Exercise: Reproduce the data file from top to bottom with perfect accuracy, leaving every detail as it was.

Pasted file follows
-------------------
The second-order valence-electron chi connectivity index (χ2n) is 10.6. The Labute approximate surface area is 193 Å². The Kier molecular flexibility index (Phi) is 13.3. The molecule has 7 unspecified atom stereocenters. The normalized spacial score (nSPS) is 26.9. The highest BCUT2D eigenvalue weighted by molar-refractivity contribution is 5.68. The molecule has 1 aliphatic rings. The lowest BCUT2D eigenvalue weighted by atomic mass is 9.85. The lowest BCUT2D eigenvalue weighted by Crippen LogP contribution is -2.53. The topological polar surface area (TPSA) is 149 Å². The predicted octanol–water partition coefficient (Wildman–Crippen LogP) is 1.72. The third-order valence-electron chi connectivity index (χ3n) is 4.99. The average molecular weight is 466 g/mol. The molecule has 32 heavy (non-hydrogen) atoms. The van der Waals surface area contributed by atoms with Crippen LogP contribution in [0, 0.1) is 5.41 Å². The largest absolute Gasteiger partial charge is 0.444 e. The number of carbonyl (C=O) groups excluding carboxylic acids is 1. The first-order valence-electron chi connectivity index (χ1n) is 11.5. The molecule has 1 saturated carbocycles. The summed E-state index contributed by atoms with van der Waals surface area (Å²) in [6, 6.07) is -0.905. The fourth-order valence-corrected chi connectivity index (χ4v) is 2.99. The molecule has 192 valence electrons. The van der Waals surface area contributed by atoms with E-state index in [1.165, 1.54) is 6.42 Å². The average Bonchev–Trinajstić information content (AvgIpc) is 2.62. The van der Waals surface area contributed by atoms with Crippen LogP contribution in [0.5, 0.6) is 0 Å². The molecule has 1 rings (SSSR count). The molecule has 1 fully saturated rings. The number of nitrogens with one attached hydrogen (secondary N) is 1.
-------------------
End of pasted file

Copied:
The second-order valence-electron chi connectivity index (χ2n) is 10.6. The Labute approximate surface area is 193 Å². The Kier molecular flexibility index (Phi) is 13.3. The molecule has 7 unspecified atom stereocenters. The normalized spacial score (nSPS) is 26.9. The highest BCUT2D eigenvalue weighted by molar-refractivity contribution is 5.68. The molecule has 1 aliphatic rings. The lowest BCUT2D eigenvalue weighted by atomic mass is 9.85. The lowest BCUT2D eigenvalue weighted by Crippen LogP contribution is -2.53. The topological polar surface area (TPSA) is 149 Å². The predicted octanol–water partition coefficient (Wildman–Crippen LogP) is 1.72. The third-order valence-electron chi connectivity index (χ3n) is 4.99. The average molecular weight is 466 g/mol. The molecule has 32 heavy (non-hydrogen) atoms. The van der Waals surface area contributed by atoms with Crippen LogP contribution in [0, 0.1) is 5.41 Å². The largest absolute Gasteiger partial charge is 0.444 e. The number of carbonyl (C=O) groups excluding carboxylic acids is 1. The first-order valence-electron chi connectivity index (χ1n) is 11.5. The molecule has 1 saturated carbocycles. The summed E-state index contributed by atoms with van der Waals surface area (Å²) in [6, 6.07) is -0.905. The fourth-order valence-corrected chi connectivity index (χ4v) is 2.99. The molecule has 192 valence electrons. The van der Waals surface area contributed by atoms with E-state index in [1.165, 1.54) is 6.42 Å². The average Bonchev–Trinajstić information content (AvgIpc) is 2.62. The van der Waals surface area contributed by atoms with Crippen LogP contribution in [0.5, 0.6) is 0 Å². The molecule has 1 rings (SSSR count). The molecule has 1 fully saturated rings. The number of nitrogens with one attached hydrogen (secondary N) is 1.